Fuck you I won’t do what you tell me!

I don’t trust people who’s musical tastes have stopped growing. I used to not trust people who I didn’t know or who offered me candy. Later I was wary of smokers thanks to the Jets, but later became mistrustful of the Jets, too. Now I mainly only mistrust politicians and people who talk about business strategy and synergy.

Oh yeah and I mistrust Microsoft, and organized religion, and the big media conglomerates that play all this crap on the radio. Radio? you say? What is radio? Well, kids, radio is something that, once upon a time, would seek out (or be sought out) musical talents for the purposes of providing entertainment to its listeners, attract more listeners, and ultimately make money via the advertisement dollars brought in by companies wishing to sell said listeners products and services. Not the noblest of professions but still nothing like the evil industry that it has become today.

Now radio, after years and years of research into the music preferences of the American public, these media companies have found 2 things to be true (in general of course): 1. People like to have music chosen for them. It is simpler that way. 2. People will like a song after 10 exposures that they did not like after just 1 or 2. By combining these 2 facts (backed up by extensive research) we get what we have today: radio stations playing the same 30-50 songs (that all follow a specific format and are of certain styles) in heavy rotation, building a loyal following of “fans”. And after years and years of consolidation and mergers there are only like, 6 media companies that own *all* the radio stations in the country. What are we left with? Is all hope lost for those who would seek out good music? A few independent radio stations, the Web, and our friends’ collections, is all.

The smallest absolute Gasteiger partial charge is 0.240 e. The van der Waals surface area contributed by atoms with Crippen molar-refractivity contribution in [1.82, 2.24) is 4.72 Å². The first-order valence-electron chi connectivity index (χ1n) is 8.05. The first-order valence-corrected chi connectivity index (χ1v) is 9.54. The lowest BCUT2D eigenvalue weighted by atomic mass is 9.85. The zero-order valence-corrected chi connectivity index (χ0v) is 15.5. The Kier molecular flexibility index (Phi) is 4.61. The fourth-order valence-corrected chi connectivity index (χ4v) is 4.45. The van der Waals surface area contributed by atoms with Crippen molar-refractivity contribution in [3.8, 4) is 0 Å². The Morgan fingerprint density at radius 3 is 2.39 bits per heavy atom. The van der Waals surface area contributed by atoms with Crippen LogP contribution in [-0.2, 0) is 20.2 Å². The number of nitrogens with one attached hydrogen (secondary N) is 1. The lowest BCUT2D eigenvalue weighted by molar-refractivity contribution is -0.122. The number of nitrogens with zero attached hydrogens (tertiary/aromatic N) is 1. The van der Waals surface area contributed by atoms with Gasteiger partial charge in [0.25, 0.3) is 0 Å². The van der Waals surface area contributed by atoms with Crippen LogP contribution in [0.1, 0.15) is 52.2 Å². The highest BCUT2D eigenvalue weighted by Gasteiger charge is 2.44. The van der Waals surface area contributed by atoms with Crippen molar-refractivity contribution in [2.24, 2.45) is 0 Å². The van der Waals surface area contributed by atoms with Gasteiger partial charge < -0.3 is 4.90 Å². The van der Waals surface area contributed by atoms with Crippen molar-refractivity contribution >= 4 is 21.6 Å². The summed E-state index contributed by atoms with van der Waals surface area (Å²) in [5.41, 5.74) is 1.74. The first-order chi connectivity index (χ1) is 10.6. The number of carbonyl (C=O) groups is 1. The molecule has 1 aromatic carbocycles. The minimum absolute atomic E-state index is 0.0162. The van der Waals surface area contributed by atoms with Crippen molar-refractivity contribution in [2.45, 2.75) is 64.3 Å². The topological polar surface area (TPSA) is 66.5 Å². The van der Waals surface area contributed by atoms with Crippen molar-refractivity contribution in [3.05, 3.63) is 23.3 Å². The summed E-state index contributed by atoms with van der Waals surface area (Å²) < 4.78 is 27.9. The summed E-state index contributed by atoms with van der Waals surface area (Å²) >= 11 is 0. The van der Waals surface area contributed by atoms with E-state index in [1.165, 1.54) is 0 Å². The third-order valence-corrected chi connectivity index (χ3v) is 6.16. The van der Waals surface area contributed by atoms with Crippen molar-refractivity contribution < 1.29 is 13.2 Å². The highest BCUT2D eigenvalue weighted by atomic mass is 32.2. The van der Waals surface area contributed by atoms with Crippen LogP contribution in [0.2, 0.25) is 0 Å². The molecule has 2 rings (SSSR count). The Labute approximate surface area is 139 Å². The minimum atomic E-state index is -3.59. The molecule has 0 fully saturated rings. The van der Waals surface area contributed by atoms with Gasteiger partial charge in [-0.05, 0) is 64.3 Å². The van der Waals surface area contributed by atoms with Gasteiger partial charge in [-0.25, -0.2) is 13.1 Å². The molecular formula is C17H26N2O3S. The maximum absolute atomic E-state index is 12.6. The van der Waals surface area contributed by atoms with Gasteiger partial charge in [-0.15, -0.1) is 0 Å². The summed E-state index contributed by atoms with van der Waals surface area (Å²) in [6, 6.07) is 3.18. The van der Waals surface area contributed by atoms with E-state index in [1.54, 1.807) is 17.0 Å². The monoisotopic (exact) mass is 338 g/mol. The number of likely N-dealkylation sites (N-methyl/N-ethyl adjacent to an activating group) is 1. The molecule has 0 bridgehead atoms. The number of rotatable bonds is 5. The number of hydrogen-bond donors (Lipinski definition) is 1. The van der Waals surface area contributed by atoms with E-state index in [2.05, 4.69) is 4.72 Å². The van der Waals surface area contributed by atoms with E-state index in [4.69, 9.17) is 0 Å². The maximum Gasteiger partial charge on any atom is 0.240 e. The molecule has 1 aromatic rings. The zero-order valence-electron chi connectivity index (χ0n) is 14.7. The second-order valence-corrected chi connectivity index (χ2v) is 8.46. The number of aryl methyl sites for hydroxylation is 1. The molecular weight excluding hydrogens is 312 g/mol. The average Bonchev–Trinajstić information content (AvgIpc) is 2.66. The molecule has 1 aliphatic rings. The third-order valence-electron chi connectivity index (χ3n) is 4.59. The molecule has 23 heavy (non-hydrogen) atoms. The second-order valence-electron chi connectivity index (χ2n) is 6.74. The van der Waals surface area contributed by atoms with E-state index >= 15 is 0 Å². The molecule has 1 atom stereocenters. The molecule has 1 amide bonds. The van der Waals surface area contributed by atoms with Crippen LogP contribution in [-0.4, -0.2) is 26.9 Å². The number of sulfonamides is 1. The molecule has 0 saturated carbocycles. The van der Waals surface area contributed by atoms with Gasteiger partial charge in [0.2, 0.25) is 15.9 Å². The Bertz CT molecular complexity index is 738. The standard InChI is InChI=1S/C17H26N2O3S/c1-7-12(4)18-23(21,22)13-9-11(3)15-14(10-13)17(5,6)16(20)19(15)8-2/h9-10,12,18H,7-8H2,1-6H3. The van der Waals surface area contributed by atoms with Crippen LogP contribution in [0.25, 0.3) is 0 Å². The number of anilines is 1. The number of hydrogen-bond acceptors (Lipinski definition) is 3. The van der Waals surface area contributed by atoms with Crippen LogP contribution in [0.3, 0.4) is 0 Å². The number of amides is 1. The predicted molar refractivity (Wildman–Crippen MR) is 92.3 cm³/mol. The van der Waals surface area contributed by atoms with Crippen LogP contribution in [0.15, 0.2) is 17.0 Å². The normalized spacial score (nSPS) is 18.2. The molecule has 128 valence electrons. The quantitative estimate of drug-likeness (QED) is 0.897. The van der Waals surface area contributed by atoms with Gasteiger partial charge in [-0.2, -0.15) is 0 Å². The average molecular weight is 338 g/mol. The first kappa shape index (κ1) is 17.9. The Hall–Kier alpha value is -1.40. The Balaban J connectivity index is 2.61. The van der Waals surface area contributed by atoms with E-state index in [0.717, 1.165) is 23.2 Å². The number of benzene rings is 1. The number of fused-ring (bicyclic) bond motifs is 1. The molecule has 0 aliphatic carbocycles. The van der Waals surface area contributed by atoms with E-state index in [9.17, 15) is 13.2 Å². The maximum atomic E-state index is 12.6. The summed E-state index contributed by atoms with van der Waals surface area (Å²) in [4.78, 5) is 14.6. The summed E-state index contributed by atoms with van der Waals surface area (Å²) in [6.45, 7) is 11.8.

In its own small way GarageBand.com tries to correct some parts of this problem. GarageBand.com allows visitors to rank and review independent bands and provides these bands with money in some cases to produce and distribute their albums based upon these reviews. A neat idea if they don’t just become another label adding to the problem. [Source: MPR: Marketplace]

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On another, wholly unrelated note, goodbye and good riddance.

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